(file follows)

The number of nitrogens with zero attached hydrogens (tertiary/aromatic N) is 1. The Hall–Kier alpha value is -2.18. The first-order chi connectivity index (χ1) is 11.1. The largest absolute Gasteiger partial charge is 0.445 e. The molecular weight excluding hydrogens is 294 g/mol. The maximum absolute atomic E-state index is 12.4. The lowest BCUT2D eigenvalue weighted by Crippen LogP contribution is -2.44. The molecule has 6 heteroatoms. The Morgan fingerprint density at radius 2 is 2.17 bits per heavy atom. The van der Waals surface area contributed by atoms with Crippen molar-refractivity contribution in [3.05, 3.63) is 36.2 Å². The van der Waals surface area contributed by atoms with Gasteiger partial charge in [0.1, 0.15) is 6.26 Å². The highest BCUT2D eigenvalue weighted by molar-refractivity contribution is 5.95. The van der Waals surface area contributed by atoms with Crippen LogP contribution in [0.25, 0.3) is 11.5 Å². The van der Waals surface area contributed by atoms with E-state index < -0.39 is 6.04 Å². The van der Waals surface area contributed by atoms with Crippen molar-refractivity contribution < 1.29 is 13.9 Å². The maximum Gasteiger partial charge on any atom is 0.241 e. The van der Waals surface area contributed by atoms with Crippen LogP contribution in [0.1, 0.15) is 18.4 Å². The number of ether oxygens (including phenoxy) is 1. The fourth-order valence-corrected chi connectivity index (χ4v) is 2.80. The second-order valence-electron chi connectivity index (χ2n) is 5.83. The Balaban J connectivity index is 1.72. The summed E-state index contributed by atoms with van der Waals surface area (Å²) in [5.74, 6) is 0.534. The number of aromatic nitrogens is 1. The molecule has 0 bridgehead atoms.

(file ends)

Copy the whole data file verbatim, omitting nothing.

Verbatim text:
The number of nitrogens with zero attached hydrogens (tertiary/aromatic N) is 1. The Hall–Kier alpha value is -2.18. The first-order chi connectivity index (χ1) is 11.1. The largest absolute Gasteiger partial charge is 0.445 e. The molecular weight excluding hydrogens is 294 g/mol. The maximum absolute atomic E-state index is 12.4. The lowest BCUT2D eigenvalue weighted by Crippen LogP contribution is -2.44. The molecule has 6 heteroatoms. The Morgan fingerprint density at radius 2 is 2.17 bits per heavy atom. The van der Waals surface area contributed by atoms with Crippen molar-refractivity contribution in [3.05, 3.63) is 36.2 Å². The van der Waals surface area contributed by atoms with Gasteiger partial charge in [0.1, 0.15) is 6.26 Å². The highest BCUT2D eigenvalue weighted by molar-refractivity contribution is 5.95. The van der Waals surface area contributed by atoms with Crippen LogP contribution in [0.25, 0.3) is 11.5 Å². The van der Waals surface area contributed by atoms with E-state index < -0.39 is 6.04 Å². The van der Waals surface area contributed by atoms with Crippen molar-refractivity contribution < 1.29 is 13.9 Å². The maximum Gasteiger partial charge on any atom is 0.241 e. The van der Waals surface area contributed by atoms with Crippen LogP contribution in [0.1, 0.15) is 18.4 Å². The number of ether oxygens (including phenoxy) is 1. The fourth-order valence-corrected chi connectivity index (χ4v) is 2.80. The second-order valence-electron chi connectivity index (χ2n) is 5.83. The Balaban J connectivity index is 1.72. The summed E-state index contributed by atoms with van der Waals surface area (Å²) in [5.74, 6) is 0.534. The number of aromatic nitrogens is 1. The molecule has 0 bridgehead atoms.